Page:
Are you considering becoming a landlord? Do you already own rental property and are searching for ways to increase your profits? If so, you’re in the right place!
Real estate can be a great investment, but it can also be a poor investment. Just like purchasing stock, it’s important to buy the right property.
But the right property is just part of the equation! You also need the right tenant, and the numbers have to work. This article will give you the highlights.
Consider these factors when choosing rental property:
- The location. The neighborhood influences the cost of the property, type of tenant, vacancy rate, rent, and the likelihood of experiencing any appreciation.
- Property taxes. It’s difficult to predict what the property taxes will be on any individual piece of property. They can be much higher or much lower than expected. Be sure to verify the property tax information.
- Property in better school districts appeals to tenants with children. Rents will be higher in these areas.
- Be sure you understand just how much it will cost to make repairs now and in the future. How much longer will the roof, furnace, and a/c unit last? How is the siding? Expect to paint the interior and have the carpets cleaned every time you have a new tenant. Budget for unexpected repairs.
- The cost and the rent. At the end of the day, the cost of the property and the amount of rent you can expect to collect are the most important factors. If these numbers don’t work for you, nothing else matters.
Once you find an appealing property, use these tips to help you find the right tenants:
- Check on your prospective tenant’s employment history. Does she change jobs every 6 months? Does he go for extended periods of time without a job? Can his current salary afford the rent?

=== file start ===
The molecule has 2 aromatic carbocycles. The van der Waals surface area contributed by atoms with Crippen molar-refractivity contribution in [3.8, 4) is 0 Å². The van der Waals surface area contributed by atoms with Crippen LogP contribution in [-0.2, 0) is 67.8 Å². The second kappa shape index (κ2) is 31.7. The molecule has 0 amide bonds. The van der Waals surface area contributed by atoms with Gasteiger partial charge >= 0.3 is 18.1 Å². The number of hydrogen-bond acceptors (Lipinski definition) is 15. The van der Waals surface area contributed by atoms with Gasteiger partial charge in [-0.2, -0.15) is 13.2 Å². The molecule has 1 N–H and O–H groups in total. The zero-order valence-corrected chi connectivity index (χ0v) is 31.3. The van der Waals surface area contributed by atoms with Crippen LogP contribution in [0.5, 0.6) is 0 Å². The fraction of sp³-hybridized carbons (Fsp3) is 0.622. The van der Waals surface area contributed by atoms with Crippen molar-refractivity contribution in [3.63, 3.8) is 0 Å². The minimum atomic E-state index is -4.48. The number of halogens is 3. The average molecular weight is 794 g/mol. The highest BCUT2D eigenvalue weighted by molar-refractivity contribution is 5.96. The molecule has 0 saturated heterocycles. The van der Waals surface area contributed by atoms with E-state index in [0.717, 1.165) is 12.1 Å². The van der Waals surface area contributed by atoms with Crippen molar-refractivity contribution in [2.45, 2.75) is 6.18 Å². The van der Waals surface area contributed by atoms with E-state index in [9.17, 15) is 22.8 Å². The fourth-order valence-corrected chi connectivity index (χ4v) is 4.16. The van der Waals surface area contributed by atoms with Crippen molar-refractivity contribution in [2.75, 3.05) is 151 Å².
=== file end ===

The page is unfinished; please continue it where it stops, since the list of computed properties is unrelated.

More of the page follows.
- Credit history. If a prospective tenant has done a poor job of paying her rent in the past, there’s a good chance she will continue to do so in the future. Be sure you know the credit history of everyone you consider allowing to live in your property.
- Most of us have been around long enough to have a good feel for whether someone is a good person or not. Our intuition isn’t foolproof, but it’s far from worthless. When you’re talking to a potential renter, ask yourself if you would trust them. Do they seem to have their life together?
- Ask yourself, “Do I believe this person will pay me on time for the next year?”
Some states make it extremely difficult to evict people, so choose your renters wisely.
The Financial Picture
In a nutshell, the principal components are
- Rental income. How much money will you collect each month in rent?
- These are all the things that reduce your taxable income. Depreciation, insurance, repair costs, interest, home office, travel to/from the property, and other expenses can all reduce your tax burden.
These are the highlights to get you started. As you can see, there are many factors to consider before making the leap to becoming a landlord. Be sure to educate yourself fully prior to purchasing your first rental property. Who knows? You might be the next Donald Trump!